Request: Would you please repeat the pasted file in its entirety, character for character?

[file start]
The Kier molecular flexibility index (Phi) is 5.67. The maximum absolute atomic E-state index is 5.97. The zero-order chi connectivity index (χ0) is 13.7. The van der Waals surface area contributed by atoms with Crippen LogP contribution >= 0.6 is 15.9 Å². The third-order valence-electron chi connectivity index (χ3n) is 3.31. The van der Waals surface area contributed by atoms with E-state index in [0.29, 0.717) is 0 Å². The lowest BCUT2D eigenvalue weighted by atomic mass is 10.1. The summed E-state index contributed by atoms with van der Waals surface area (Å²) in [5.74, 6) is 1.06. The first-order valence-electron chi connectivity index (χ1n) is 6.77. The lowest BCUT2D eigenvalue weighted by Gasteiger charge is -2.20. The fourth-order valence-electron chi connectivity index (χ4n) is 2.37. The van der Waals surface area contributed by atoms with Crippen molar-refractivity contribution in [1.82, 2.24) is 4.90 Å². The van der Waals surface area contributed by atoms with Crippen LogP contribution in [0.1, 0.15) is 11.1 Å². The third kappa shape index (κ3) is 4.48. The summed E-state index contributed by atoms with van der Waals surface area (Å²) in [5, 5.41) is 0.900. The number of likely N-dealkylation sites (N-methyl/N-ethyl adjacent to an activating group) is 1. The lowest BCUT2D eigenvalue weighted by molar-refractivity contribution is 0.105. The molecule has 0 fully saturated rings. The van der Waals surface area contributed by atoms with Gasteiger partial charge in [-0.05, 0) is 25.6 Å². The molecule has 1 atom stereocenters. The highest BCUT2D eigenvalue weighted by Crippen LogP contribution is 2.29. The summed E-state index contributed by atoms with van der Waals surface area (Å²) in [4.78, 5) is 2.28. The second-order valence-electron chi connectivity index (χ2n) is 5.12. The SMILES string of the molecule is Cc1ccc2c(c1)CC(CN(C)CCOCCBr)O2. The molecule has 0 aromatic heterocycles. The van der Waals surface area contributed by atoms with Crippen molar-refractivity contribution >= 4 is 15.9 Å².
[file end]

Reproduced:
The Kier molecular flexibility index (Phi) is 5.67. The maximum absolute atomic E-state index is 5.97. The zero-order chi connectivity index (χ0) is 13.7. The van der Waals surface area contributed by atoms with Crippen LogP contribution >= 0.6 is 15.9 Å². The third-order valence-electron chi connectivity index (χ3n) is 3.31. The van der Waals surface area contributed by atoms with E-state index in [0.29, 0.717) is 0 Å². The lowest BCUT2D eigenvalue weighted by atomic mass is 10.1. The summed E-state index contributed by atoms with van der Waals surface area (Å²) in [5.74, 6) is 1.06. The first-order valence-electron chi connectivity index (χ1n) is 6.77. The lowest BCUT2D eigenvalue weighted by Gasteiger charge is -2.20. The fourth-order valence-electron chi connectivity index (χ4n) is 2.37. The van der Waals surface area contributed by atoms with Crippen molar-refractivity contribution in [1.82, 2.24) is 4.90 Å². The van der Waals surface area contributed by atoms with Crippen LogP contribution in [0.1, 0.15) is 11.1 Å². The third kappa shape index (κ3) is 4.48. The summed E-state index contributed by atoms with van der Waals surface area (Å²) in [5, 5.41) is 0.900. The number of likely N-dealkylation sites (N-methyl/N-ethyl adjacent to an activating group) is 1. The lowest BCUT2D eigenvalue weighted by molar-refractivity contribution is 0.105. The molecule has 0 fully saturated rings. The van der Waals surface area contributed by atoms with Gasteiger partial charge in [-0.05, 0) is 25.6 Å². The molecule has 1 atom stereocenters. The highest BCUT2D eigenvalue weighted by Crippen LogP contribution is 2.29. The summed E-state index contributed by atoms with van der Waals surface area (Å²) in [4.78, 5) is 2.28. The second-order valence-electron chi connectivity index (χ2n) is 5.12. The SMILES string of the molecule is Cc1ccc2c(c1)CC(CN(C)CCOCCBr)O2. The molecule has 0 aromatic heterocycles. The van der Waals surface area contributed by atoms with Crippen molar-refractivity contribution >= 4 is 15.9 Å².